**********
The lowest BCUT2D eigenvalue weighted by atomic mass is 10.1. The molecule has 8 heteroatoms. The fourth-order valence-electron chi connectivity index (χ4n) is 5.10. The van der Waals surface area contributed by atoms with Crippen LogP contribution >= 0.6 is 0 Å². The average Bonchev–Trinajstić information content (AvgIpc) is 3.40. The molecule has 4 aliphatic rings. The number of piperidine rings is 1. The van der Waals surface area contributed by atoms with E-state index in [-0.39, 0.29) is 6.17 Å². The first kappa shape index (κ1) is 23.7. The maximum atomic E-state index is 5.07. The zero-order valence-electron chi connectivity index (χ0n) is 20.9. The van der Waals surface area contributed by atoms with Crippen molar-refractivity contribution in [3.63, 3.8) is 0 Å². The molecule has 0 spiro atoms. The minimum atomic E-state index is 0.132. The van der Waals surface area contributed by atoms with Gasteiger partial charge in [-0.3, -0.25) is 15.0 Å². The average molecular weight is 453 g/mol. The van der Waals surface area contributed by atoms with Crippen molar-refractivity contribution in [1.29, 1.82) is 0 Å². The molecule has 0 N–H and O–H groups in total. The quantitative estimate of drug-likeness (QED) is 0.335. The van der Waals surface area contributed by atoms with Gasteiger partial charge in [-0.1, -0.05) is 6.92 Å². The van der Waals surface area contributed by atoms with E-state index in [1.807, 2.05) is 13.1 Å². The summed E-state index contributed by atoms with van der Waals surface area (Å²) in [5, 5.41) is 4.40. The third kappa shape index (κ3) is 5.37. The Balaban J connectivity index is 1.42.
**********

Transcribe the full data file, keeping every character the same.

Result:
The lowest BCUT2D eigenvalue weighted by atomic mass is 10.1. The molecule has 8 heteroatoms. The fourth-order valence-electron chi connectivity index (χ4n) is 5.10. The van der Waals surface area contributed by atoms with Crippen LogP contribution >= 0.6 is 0 Å². The average Bonchev–Trinajstić information content (AvgIpc) is 3.40. The molecule has 4 aliphatic rings. The number of piperidine rings is 1. The van der Waals surface area contributed by atoms with E-state index in [-0.39, 0.29) is 6.17 Å². The first kappa shape index (κ1) is 23.7. The maximum atomic E-state index is 5.07. The zero-order valence-electron chi connectivity index (χ0n) is 20.9. The van der Waals surface area contributed by atoms with Crippen molar-refractivity contribution in [3.63, 3.8) is 0 Å². The molecule has 0 spiro atoms. The minimum atomic E-state index is 0.132. The van der Waals surface area contributed by atoms with Gasteiger partial charge in [-0.3, -0.25) is 15.0 Å². The average molecular weight is 453 g/mol. The van der Waals surface area contributed by atoms with Crippen molar-refractivity contribution in [1.29, 1.82) is 0 Å². The molecule has 0 N–H and O–H groups in total. The quantitative estimate of drug-likeness (QED) is 0.335. The van der Waals surface area contributed by atoms with Gasteiger partial charge in [-0.1, -0.05) is 6.92 Å². The van der Waals surface area contributed by atoms with E-state index in [1.807, 2.05) is 13.1 Å². The summed E-state index contributed by atoms with van der Waals surface area (Å²) in [5, 5.41) is 4.40. The third kappa shape index (κ3) is 5.37. The Balaban J connectivity index is 1.42.